Keytruda approved for kidney cancer patients who haven’t had much else to help them

WASHINGTON — The Food and Drug Administration on Monday approved the use of Keytruda as an adjuvant treatment for patients with certain types of advanced renal cell carcinoma.

Gilead Sciences Inc.’s Keytruda is already approved as a second-line treatment for advanced renal cell carcinoma. The expanded use was part of a trial with 50 additional patients. About 9,250 new cases of kidney cancer were diagnosed in the United States last year, and more than 26,000 new cases of kidney cancer were diagnosed in 2013, according to the National Cancer Institute.

Although existing treatments for advanced renal cell carcinoma are available, the FDA said, some patients could benefit from adding adjuvant treatment to these existing therapies.

“Research has shown that adding a second drug can improve overall survival for certain patients with advanced, difficult-to-treat kidney cancer,” Thomas J. Parker, director of the FDA’s Office of Hematology and Oncology Products, said in a statement.

Keytruda was approved by the FDA last year as a treatment for patients who have overexpressed a protein called PD-L1 on their cancer cells. PD-L1 is an immune system receptor found on a minority of patients’ cells. Having that receptor doesn’t necessarily guarantee a successful treatment, but it makes it easier for the immune system to recognize and attack the cancer cells.

About one in every five patients who receive an initial treatment of at least one drug after being diagnosed with advanced cancer will have an additional response to one or more drugs. However, an additional 5 percent of patients will have an additional response to one or more additional therapies, according to the FDA.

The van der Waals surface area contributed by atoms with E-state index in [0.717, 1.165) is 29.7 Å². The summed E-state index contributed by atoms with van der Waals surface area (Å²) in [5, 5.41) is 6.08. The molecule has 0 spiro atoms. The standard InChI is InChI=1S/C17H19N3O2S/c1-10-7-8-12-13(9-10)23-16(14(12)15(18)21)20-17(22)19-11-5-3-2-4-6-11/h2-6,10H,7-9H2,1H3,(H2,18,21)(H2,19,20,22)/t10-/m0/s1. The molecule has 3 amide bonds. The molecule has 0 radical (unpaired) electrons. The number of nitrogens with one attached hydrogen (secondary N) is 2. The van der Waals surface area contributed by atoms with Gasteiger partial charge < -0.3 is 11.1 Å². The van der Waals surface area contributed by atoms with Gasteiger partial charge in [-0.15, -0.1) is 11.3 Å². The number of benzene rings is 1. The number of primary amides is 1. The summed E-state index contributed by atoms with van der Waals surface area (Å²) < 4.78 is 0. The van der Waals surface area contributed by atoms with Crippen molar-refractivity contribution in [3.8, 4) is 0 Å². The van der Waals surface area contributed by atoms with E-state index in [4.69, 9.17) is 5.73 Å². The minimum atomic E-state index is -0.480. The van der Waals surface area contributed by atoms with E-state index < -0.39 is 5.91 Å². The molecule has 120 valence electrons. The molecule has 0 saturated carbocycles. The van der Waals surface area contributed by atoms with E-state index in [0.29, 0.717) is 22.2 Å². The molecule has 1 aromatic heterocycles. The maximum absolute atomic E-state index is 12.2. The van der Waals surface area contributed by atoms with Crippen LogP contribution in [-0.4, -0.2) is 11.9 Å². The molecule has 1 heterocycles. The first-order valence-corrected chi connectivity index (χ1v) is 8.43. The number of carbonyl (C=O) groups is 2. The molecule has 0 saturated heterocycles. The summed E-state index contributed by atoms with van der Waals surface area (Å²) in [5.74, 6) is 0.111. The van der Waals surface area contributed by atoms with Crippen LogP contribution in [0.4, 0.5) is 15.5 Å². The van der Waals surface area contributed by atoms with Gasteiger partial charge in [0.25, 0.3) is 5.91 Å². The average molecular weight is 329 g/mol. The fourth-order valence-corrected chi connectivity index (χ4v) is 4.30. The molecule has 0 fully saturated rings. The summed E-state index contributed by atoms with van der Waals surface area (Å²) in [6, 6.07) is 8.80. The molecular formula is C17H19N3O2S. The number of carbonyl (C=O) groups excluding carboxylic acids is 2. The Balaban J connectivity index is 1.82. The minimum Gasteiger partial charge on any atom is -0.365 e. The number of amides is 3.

The Keytruda immunotherapy will be available only to patients on new therapy and for patients who have had prior platinum-based chemotherapy therapy for their advanced, resectable or metastatic (serous) kidney cancer. There is no guarantee that patients will benefit from Keytruda adjuvant therapy. It’s still too early to say with certainty which patients will.

The FDA said a warning about potential side effects of Keytruda approved in December 2017 still applies. In clinical trials, the drug was associated with a higher risk of neuropathy, which is a numb feeling in the fingertips or feet, and nausea, vomiting and diarrhea.

In clinical trials, Keytruda was also associated with a higher risk of infusion-related reactions, which cause a wide range of symptoms such as fever, breathing difficulties, fatigue, abdominal pain, vomiting, and decreased mental alertness. Most of the reactions are mild, but 3.6 percent were severe.

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